My books of a lifetime vary almost weekly, but most share a certain sprawling, hospitable quality. They overflow with people, stories and ideas, and every time I open them, something different leaps out at me. I like essayists, because they are not constrained by plot and can chatter about anything that enters their heads.
The greatest is surely the earliest, Michel de Montaigne; among the moderns I return most frequently to George Orwell. His essays cover everything: tea, language, Dickens, Dalí, smoking, his childhood in a miserable Eastbourne preparatory school, adventure magazines, famous murders. The subjects are often political, but he makes politics into something that actually resembles life.
For example, "Killing an Elephant" unfolds a critique of imperialism from an incident that occurred during Orwell's 1920s stint in the Burmese police. An elephant had run amok in the local marketplace, and when Orwell was summoned he shot it, although it posed little further danger. As the only English official present, he had to keep up the illusion that he was in decisive control. In truth, his fear of losing face robbed him of control: he could only do what was expected of him. This was imperialism's real evil: it enslaved everyone alike. Orwell's horrifically vivid account of the elephant's death – shot in the head and slumping drooling to its knees, wondering what hit it – underlines the system's prevailing brutality.
My favourite Orwell essay is "Some Thoughts on the Common Toad", written in April 1946. It starts with toads emerging from underground hibernation into the rains of spring. Their long starvation gives them a "spiritual look", and their eyes have a beautiful colour which Orwell compares to "the golden-coloured semi-precious stone" in signet-rings, "which I think is called a chrysoberyl". Revived by water, they look for mates. Having mated and spawned, they make new toadlets which emerge from the water to start all over again.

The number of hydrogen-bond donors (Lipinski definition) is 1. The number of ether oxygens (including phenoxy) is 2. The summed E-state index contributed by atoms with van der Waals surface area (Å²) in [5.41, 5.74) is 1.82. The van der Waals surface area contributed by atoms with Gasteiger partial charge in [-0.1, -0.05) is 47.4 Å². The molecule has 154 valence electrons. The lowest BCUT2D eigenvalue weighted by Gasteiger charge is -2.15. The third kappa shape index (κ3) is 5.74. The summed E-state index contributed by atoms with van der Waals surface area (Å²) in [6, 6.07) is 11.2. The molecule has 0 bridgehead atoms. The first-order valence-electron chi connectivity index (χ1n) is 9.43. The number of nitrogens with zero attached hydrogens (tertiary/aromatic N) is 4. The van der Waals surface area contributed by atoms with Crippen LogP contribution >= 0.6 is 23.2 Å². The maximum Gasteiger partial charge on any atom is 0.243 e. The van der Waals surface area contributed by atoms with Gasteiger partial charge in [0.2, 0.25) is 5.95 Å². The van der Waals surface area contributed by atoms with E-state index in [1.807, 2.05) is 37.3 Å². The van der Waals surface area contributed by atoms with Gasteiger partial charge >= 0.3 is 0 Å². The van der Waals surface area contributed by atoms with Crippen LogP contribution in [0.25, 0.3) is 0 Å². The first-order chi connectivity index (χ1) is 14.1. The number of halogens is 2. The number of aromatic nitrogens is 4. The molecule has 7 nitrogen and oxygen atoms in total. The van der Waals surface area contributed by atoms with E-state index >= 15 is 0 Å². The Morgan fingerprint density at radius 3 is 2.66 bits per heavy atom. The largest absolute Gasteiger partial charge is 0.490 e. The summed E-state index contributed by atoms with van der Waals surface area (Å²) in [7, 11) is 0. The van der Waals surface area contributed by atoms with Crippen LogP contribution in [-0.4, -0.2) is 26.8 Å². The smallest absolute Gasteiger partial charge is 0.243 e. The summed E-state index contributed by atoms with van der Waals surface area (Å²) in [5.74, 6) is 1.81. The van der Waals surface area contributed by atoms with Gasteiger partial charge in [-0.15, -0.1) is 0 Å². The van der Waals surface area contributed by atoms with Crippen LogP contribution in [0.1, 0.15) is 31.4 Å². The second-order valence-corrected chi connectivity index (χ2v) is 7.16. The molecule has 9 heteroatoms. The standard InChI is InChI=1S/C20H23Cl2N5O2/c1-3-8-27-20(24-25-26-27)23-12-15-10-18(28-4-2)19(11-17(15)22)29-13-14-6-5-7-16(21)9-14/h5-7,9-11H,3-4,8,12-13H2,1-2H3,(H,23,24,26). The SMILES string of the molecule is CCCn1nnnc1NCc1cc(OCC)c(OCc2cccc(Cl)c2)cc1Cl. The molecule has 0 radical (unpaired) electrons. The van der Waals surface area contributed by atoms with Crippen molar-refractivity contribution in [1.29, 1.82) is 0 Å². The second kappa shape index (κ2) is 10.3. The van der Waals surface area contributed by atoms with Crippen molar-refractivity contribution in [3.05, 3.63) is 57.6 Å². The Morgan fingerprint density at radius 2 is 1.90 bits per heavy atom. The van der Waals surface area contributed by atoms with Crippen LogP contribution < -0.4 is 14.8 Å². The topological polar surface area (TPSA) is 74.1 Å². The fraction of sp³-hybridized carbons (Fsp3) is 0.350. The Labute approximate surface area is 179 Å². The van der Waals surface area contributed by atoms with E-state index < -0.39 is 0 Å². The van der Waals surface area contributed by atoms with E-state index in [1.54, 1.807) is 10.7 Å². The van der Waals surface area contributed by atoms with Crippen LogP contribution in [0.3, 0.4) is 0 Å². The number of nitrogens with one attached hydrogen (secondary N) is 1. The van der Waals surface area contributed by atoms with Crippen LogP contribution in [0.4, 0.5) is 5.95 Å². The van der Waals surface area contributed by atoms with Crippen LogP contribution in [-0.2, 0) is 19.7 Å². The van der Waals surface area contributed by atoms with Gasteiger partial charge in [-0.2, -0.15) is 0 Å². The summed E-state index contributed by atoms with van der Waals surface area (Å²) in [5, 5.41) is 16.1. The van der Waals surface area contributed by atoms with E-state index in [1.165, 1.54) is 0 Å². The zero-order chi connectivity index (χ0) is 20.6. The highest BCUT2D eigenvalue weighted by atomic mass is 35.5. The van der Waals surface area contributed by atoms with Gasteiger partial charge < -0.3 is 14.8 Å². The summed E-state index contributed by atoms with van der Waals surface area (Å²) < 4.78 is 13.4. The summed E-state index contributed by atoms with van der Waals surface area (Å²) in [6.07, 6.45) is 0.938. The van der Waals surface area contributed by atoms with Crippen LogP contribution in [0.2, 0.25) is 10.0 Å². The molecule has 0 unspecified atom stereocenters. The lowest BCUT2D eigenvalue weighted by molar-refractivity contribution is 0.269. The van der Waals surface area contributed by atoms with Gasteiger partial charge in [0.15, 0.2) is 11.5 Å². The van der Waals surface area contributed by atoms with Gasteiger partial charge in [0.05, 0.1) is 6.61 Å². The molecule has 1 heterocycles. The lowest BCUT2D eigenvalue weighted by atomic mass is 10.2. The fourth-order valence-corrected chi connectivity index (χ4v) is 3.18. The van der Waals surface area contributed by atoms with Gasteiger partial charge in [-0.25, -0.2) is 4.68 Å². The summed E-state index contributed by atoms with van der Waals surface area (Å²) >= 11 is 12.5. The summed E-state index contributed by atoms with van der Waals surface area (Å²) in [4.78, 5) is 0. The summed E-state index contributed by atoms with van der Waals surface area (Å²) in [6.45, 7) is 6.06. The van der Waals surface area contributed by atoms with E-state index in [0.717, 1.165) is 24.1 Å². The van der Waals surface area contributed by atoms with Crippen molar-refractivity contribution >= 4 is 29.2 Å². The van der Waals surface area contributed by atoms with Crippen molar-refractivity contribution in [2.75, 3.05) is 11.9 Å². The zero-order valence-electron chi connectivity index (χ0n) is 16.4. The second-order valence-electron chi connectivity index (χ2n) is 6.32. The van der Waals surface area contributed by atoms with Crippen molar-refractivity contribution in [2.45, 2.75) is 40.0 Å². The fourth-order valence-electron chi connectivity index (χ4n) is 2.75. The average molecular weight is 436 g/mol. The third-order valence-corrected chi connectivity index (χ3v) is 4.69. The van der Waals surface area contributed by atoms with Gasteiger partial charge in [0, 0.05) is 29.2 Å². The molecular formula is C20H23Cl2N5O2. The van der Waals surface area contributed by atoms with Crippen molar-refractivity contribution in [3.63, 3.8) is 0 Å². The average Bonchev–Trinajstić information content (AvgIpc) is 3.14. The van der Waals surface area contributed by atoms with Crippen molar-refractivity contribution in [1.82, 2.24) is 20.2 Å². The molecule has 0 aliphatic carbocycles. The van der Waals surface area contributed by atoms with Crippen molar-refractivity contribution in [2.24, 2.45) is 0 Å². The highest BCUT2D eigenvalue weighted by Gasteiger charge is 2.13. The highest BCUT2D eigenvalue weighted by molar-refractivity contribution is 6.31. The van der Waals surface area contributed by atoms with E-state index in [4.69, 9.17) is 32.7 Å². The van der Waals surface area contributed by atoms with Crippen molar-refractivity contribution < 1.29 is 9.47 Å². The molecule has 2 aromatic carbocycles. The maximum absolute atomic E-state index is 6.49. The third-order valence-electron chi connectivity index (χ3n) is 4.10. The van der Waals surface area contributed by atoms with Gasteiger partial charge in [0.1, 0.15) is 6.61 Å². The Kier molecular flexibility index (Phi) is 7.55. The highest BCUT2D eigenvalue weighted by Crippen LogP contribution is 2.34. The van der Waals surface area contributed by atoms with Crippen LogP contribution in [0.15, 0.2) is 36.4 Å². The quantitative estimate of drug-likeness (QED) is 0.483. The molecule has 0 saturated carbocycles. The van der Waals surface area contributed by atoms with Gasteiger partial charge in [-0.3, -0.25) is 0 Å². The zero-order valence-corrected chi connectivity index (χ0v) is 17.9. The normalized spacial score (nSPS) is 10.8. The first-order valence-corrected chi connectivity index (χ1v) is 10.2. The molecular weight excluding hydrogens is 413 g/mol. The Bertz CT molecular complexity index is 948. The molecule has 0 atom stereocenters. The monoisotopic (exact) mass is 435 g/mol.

What? asks Orwell suddenly. Am I not supposed to pay attention to this kind of thing? He pictures armies of critics scolding him for not sticking to useful topics like poverty, post-war hardship and socialist state-building. But all that means nothing, he says, if humans cannot take pleasure in "the actual process of life".
"The atom bombs are piling up in the factories, the police are prowling through the cities, the lies are streaming from the loudspeakers, but the earth is still going round the sun, and neither the dictators nor the bureaucrats, deeply as they disapprove of the process, are able to prevent it."
And, we might add, it is partly because we have writers such as Orwell, who keep watch on the true chrysoberyl flash of life and capture it so precisely and beautifully in words.
Sarah Bakewell's 'How to Live: A Life of Montaigne' is published by Chatto & Windus